- I’m affected by my environment — I do well associating specific tasks to specific places. A clean desk and office make me feel more organized. I like background noise.
- Motion is a great way for me to focus — yes, I’ve even made a few work calls while I’m out running.
- I’m good at focusing on what I like — such as complex problems and strategic ideas.
- I have a low threshold for what I find uninteresting — sitting through boring meetings or trainings is excruciating.
- I need sleep — when I’m tired, my brain jumps around a lot more.
Our Entire Workforce Has ADD
It turns out, I’m not the only one struggling. We all have a difficult time focusing on certain tasks. And, we all hate boring meetings. While not everyone has a diagnosis, some experts believe that our constantly-distracted, stressed-out, consumer-driven lives can trigger ADHD. Here are few stats that reveal just how pervasive and costly distraction is:
- Workplace distractions cost cost $600B per year
- 31 hours per office, per month, are spent in unproductive meetings
- The average person checks their phone 150 times per day (that’s about once every six waking minutes)
- 20% of workers spend over an hour per day on social media while at work
The effects reach into our personal lives too. We spend 60% more time connected to digital media than we do in conversation with our significant other. A study on workplace stress found that the more pressure we feel to be available, the more likely we are to take sick days.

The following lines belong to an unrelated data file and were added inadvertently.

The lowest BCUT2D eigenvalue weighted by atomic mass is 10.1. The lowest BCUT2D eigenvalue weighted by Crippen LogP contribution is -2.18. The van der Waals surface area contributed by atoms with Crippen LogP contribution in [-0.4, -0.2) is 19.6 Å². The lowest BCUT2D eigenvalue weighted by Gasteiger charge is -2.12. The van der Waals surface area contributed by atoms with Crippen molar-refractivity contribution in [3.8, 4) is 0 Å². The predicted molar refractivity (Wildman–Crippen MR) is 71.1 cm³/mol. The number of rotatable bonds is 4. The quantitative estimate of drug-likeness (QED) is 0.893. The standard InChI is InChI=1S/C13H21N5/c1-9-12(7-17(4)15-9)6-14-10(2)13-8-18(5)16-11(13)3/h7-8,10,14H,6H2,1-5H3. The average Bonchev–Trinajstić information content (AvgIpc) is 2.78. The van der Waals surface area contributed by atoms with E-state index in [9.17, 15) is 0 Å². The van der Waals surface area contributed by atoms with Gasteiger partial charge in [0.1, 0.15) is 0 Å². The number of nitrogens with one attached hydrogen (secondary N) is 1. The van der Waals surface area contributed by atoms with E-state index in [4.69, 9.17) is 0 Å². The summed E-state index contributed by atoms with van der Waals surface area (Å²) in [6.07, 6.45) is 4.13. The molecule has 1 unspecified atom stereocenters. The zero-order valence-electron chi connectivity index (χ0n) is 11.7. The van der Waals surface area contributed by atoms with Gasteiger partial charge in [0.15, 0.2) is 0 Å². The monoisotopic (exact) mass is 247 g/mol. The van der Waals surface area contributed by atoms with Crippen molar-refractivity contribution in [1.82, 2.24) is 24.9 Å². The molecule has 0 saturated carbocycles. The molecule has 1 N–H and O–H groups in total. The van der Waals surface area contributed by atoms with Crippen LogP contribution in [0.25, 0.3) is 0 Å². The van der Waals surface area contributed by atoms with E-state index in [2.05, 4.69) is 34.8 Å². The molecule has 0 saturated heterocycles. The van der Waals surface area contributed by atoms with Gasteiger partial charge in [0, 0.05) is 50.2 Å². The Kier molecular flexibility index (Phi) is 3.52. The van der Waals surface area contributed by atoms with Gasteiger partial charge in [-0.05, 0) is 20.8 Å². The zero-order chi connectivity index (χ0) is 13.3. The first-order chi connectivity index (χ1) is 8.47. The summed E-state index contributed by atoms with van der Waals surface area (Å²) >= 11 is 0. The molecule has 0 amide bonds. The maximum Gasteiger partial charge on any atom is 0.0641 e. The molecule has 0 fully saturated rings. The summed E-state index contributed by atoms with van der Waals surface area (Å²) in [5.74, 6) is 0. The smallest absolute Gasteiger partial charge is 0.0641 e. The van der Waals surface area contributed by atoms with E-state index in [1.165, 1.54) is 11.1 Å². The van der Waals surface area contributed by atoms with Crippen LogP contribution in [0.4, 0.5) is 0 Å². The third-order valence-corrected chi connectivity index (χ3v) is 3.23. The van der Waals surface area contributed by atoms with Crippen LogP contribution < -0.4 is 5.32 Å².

The Way Out
Since those early days of my career, I’ve been on a journey to answer the question: what does it look like to thrive in an age of constant distraction?
Using myself as the lab rat, I have experimented constantly with new approaches to manage and focus my own attention. I have spent thousands of hours researching and interviewing CEOs, managers, and employees. I have partnered with experts way smarter than me. I wrote a book. I travel throughout the U.S. and Canada speaking to organizations about how they can improve their companies by creating habits and environments that protect focus. And in my role of Head of People and Culture at Venus Aerospace, I get to implement what I’ve learned to help create a culture that prioritizes undistracted work.
There is no easy answer to overcoming distraction. But realizing that we’ve lost the ability to control where we put our attention is a start. Here are a few of my favorite resources to help individuals and organizations get started on the path to regaining that control and harnessing the power of human attention:
- Drowning in Meetings and Messages — Forbes article
- 7 Tips for More Effective Meetings — Infographic
- FocusFit Challenge — Our signature professional development program teaches the focus skills necessary for more engagement, productivity, and satisfaction at work
- How to Enjoy Work Again (No, Seriously) — My debut TEDxTalk